Food waste has long been a problem on both sides of the Atlantic, with estimates suggesting that as much as 40 percent of all food in the U.S. and U.K. ends up in the trash bin. One huge part of this problem is confusing food labeling. Terms such as “best by,” “use by” and “sell by” are only a few examples that often leave consumers puzzled. Now industry is taking notice. Earlier this year, the Grocery Manufacturers Association said it would move to standardize food labeling nationwide.
Recently the Consumer Goods Forum, a global food industry network that boasts executives from about 400 retailers, manufacturers and food service companies, said it will urge its membership to simplify date labels by 2020.
In what the association describes as a “Call to Action,” food companies and retailers will be asked to take three steps in order to streamline date labeling. First, they will only use one label. Next, they will have a choice: a term such as “use by” for perishable items, and “best if used by” for non-perishables.
The challenge the Consumer Goods Forum faces is that with this caveat: “the exact wording will be tailored to regional context.”
Hence the third step: food companies will have to ramp up education and awareness efforts in order for their customers to grasp what exactly these date labels mean.
Where opportunities lie, however, is the chance for NGOs to step in and partner with these companies’ education efforts, whether they include in-store displays, web campaigns or public service announcements. And companies could use the assistance: the Consumer Goods Forum announced in 2015 that it seeks to slash food waste by its membership 50 percent within a decade.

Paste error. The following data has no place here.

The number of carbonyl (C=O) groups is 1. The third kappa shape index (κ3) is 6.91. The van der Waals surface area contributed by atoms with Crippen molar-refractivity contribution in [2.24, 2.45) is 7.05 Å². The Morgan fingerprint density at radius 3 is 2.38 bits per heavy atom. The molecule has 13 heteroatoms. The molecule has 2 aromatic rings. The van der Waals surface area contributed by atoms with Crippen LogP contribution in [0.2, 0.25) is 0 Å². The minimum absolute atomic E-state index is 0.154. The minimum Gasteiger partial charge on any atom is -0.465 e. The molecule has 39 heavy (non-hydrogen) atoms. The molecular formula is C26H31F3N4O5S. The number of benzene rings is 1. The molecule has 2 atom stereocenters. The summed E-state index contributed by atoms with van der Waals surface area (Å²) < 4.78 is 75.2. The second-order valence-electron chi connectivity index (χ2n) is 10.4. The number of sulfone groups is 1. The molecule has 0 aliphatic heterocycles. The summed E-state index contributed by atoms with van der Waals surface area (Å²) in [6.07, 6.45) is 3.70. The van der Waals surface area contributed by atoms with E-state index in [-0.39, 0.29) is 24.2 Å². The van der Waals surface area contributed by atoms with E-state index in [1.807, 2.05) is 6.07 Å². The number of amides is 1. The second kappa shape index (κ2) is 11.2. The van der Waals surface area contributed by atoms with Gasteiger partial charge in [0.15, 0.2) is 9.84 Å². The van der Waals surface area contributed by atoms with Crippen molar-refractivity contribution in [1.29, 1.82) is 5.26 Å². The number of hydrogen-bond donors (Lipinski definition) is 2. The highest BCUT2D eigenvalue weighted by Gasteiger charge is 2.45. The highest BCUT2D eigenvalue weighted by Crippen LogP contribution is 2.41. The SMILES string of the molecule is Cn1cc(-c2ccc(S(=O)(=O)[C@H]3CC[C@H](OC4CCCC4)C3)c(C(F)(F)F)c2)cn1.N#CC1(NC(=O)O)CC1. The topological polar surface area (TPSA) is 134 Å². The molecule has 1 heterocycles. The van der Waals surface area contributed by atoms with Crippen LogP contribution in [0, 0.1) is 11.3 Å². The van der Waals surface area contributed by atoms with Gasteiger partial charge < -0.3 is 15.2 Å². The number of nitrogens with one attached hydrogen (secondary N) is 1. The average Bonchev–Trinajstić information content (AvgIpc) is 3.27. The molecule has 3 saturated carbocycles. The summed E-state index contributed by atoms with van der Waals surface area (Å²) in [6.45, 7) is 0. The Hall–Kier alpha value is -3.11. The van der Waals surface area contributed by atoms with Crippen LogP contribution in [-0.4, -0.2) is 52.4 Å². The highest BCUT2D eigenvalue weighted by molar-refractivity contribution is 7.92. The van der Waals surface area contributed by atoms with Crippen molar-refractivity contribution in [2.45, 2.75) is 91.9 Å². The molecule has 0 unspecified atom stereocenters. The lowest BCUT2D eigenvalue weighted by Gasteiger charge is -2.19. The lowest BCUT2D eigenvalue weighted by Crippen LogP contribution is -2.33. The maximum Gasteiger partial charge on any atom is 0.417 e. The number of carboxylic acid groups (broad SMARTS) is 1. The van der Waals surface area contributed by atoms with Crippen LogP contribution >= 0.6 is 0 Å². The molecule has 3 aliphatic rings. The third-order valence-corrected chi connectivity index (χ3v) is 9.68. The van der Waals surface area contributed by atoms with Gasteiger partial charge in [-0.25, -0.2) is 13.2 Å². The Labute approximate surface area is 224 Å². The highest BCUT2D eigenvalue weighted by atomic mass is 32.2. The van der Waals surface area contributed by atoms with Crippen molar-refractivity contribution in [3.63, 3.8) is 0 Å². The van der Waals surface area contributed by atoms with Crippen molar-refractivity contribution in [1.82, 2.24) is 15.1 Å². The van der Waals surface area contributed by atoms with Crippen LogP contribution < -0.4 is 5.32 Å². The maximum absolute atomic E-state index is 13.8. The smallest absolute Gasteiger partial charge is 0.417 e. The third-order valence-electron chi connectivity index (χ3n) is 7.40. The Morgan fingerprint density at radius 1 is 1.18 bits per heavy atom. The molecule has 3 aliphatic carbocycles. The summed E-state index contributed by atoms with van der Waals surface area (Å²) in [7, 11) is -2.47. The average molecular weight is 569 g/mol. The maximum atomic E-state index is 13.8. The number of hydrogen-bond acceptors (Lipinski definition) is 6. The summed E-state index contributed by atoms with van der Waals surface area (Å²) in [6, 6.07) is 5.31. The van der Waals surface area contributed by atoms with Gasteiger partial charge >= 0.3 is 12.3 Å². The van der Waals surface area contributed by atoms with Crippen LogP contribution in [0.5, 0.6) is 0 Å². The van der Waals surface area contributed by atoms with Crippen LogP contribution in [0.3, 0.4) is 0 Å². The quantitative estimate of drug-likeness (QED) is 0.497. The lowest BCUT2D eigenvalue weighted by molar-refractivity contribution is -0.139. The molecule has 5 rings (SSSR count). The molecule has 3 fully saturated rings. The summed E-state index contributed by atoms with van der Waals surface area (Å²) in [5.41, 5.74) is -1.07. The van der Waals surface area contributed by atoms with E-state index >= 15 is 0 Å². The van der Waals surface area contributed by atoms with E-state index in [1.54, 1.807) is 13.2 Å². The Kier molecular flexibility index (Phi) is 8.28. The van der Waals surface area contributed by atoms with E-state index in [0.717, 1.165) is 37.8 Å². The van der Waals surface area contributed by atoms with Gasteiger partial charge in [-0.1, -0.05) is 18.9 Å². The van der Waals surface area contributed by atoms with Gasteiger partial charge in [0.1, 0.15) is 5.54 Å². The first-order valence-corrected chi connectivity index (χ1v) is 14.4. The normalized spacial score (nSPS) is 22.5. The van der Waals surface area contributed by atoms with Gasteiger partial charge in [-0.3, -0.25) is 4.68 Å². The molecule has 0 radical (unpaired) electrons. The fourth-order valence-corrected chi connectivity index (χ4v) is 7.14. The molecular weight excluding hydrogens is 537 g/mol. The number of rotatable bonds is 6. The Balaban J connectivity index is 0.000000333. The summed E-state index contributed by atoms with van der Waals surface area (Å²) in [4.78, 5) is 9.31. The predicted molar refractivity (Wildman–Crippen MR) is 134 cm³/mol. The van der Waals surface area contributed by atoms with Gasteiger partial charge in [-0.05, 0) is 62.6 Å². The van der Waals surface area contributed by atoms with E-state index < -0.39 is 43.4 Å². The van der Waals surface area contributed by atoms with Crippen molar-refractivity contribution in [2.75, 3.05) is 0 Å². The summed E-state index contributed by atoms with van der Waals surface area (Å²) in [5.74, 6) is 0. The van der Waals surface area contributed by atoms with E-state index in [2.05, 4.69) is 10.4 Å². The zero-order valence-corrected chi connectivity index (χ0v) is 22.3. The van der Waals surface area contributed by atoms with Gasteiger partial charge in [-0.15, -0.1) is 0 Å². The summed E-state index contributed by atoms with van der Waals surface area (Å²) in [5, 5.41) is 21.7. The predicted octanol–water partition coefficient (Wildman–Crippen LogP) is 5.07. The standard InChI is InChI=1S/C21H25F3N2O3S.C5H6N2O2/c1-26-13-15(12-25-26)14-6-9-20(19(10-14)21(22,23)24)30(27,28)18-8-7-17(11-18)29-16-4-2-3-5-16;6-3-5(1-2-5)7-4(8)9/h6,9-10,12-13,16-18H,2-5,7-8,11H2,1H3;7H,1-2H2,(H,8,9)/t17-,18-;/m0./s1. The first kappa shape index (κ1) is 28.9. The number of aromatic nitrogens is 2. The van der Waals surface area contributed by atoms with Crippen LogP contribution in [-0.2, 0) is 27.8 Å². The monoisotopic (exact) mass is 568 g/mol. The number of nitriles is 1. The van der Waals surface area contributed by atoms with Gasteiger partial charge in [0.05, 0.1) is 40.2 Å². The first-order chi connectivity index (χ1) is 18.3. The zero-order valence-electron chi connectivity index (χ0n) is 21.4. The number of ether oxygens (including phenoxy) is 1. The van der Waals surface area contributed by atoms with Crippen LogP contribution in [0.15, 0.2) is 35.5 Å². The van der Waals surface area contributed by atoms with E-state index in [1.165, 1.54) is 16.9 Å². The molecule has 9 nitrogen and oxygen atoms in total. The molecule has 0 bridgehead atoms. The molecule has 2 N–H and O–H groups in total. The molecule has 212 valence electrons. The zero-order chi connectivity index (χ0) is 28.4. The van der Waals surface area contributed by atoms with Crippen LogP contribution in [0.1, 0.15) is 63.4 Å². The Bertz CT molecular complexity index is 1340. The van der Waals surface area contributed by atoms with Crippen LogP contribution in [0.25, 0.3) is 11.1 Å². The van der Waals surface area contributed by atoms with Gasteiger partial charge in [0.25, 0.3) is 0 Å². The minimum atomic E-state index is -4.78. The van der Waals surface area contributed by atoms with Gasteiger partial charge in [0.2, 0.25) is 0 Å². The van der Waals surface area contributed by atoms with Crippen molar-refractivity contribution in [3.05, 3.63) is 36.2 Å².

Companies that are aligned with the Consumer Goods Forum include Bimbo, the largest baking company in the world; retailers Carrefour and Walmart; and food manufacturers Campbell’s Soup Company, Kellogg, Nestlé and Unilever.
For these companies, reducing food waste is more than about burnishing environmental credentials or improving their brands’ reputations. Companies can improve their profit margins as they become more efficient by tackling waste. According to a World Resources Institute study released earlier this year, for every $1 a company spends on waste diversion, it has the potential to gain a return on investment of up to $14 dollars. Better employee training, improved packaging and a leaner supply chain are just a few examples of how companies can benefit in the long run from focusing on food waste.
Consumers would score an economic boost as well, as the Consumer Goods Forum estimated that the average family in the U.S. loses $1,500 a year on food that is thrown away.
Standardizing food labels is just a start. More can be done, such as retailers’ efforts to sell imperfect, or “ugly” fruits and vegetables. Changing regulations so that companies can donate food with minimal legal risks would also help. But stopping food waste at home is necessary to halt the flow of food from homes to landfill instead of on plates and in lunch boxes.
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